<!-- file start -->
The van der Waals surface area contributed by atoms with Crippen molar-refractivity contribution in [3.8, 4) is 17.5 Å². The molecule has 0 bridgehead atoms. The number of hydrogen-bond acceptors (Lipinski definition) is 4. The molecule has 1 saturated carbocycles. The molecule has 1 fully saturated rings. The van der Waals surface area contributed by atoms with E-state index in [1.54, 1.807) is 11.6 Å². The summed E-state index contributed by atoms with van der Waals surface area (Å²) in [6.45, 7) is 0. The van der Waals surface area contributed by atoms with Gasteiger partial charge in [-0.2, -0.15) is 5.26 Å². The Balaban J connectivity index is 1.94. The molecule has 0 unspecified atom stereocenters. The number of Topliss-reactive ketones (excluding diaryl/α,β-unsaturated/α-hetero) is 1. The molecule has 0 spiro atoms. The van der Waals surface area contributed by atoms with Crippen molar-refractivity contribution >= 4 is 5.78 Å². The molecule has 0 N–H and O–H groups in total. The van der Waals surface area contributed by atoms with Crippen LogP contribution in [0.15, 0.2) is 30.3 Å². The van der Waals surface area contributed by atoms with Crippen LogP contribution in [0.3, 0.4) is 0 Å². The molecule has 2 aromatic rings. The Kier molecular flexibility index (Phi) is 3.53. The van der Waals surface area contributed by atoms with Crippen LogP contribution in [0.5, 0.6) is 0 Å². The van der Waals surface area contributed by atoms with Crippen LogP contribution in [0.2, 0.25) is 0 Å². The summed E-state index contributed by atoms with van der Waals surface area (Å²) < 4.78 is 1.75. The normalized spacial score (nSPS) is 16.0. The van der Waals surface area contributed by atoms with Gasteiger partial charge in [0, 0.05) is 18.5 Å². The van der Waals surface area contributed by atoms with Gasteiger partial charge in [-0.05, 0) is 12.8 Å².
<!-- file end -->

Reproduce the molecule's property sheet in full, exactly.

The van der Waals surface area contributed by atoms with Crippen molar-refractivity contribution in [3.8, 4) is 17.5 Å². The molecule has 0 bridgehead atoms. The number of hydrogen-bond acceptors (Lipinski definition) is 4. The molecule has 1 saturated carbocycles. The molecule has 1 fully saturated rings. The van der Waals surface area contributed by atoms with E-state index in [1.54, 1.807) is 11.6 Å². The summed E-state index contributed by atoms with van der Waals surface area (Å²) in [6.45, 7) is 0. The van der Waals surface area contributed by atoms with Gasteiger partial charge in [-0.2, -0.15) is 5.26 Å². The Balaban J connectivity index is 1.94. The molecule has 0 unspecified atom stereocenters. The number of Topliss-reactive ketones (excluding diaryl/α,β-unsaturated/α-hetero) is 1. The molecule has 0 spiro atoms. The van der Waals surface area contributed by atoms with Crippen molar-refractivity contribution >= 4 is 5.78 Å². The molecule has 0 N–H and O–H groups in total. The van der Waals surface area contributed by atoms with Crippen LogP contribution in [0.15, 0.2) is 30.3 Å². The van der Waals surface area contributed by atoms with Crippen LogP contribution in [0.3, 0.4) is 0 Å². The molecule has 2 aromatic rings. The Kier molecular flexibility index (Phi) is 3.53. The van der Waals surface area contributed by atoms with Crippen LogP contribution in [0.5, 0.6) is 0 Å². The van der Waals surface area contributed by atoms with Crippen LogP contribution in [0.2, 0.25) is 0 Å². The summed E-state index contributed by atoms with van der Waals surface area (Å²) < 4.78 is 1.75. The normalized spacial score (nSPS) is 16.0. The van der Waals surface area contributed by atoms with Gasteiger partial charge in [0, 0.05) is 18.5 Å². The van der Waals surface area contributed by atoms with Gasteiger partial charge in [-0.05, 0) is 12.8 Å².